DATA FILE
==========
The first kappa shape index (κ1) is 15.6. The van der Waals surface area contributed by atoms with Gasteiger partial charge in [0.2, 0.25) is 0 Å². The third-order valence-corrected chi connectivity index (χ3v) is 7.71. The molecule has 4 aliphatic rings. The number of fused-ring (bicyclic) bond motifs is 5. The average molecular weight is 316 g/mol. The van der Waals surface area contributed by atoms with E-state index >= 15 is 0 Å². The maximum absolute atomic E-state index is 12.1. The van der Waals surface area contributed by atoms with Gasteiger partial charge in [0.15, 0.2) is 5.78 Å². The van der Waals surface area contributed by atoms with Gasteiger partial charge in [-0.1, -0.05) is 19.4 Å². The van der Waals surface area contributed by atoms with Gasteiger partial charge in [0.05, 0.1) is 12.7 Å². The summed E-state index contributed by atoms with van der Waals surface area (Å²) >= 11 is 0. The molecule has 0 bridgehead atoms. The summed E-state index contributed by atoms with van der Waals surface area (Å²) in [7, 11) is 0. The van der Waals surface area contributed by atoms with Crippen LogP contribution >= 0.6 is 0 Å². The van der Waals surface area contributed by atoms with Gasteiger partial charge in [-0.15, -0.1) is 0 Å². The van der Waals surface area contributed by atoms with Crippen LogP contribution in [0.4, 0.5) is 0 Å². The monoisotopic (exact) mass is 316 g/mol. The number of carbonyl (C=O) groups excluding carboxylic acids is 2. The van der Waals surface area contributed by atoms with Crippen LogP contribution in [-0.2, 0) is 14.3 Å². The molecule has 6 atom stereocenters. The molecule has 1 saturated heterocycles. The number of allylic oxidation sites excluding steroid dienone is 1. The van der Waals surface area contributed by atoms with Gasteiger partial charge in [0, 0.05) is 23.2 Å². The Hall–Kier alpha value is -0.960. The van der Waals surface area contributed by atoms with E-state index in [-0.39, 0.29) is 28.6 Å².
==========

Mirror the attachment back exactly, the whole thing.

The first kappa shape index (κ1) is 15.6. The van der Waals surface area contributed by atoms with Gasteiger partial charge in [0.2, 0.25) is 0 Å². The third-order valence-corrected chi connectivity index (χ3v) is 7.71. The molecule has 4 aliphatic rings. The number of fused-ring (bicyclic) bond motifs is 5. The average molecular weight is 316 g/mol. The van der Waals surface area contributed by atoms with E-state index >= 15 is 0 Å². The maximum absolute atomic E-state index is 12.1. The van der Waals surface area contributed by atoms with Gasteiger partial charge in [0.15, 0.2) is 5.78 Å². The van der Waals surface area contributed by atoms with Gasteiger partial charge in [-0.1, -0.05) is 19.4 Å². The van der Waals surface area contributed by atoms with Gasteiger partial charge in [0.05, 0.1) is 12.7 Å². The summed E-state index contributed by atoms with van der Waals surface area (Å²) >= 11 is 0. The molecule has 0 bridgehead atoms. The summed E-state index contributed by atoms with van der Waals surface area (Å²) in [7, 11) is 0. The van der Waals surface area contributed by atoms with Crippen LogP contribution >= 0.6 is 0 Å². The van der Waals surface area contributed by atoms with Gasteiger partial charge in [-0.15, -0.1) is 0 Å². The van der Waals surface area contributed by atoms with Crippen LogP contribution in [0.4, 0.5) is 0 Å². The monoisotopic (exact) mass is 316 g/mol. The number of carbonyl (C=O) groups excluding carboxylic acids is 2. The van der Waals surface area contributed by atoms with Crippen LogP contribution in [-0.2, 0) is 14.3 Å². The molecule has 6 atom stereocenters. The molecule has 1 saturated heterocycles. The number of allylic oxidation sites excluding steroid dienone is 1. The van der Waals surface area contributed by atoms with Gasteiger partial charge in [0, 0.05) is 23.2 Å². The Hall–Kier alpha value is -0.960. The van der Waals surface area contributed by atoms with E-state index in [-0.39, 0.29) is 28.6 Å².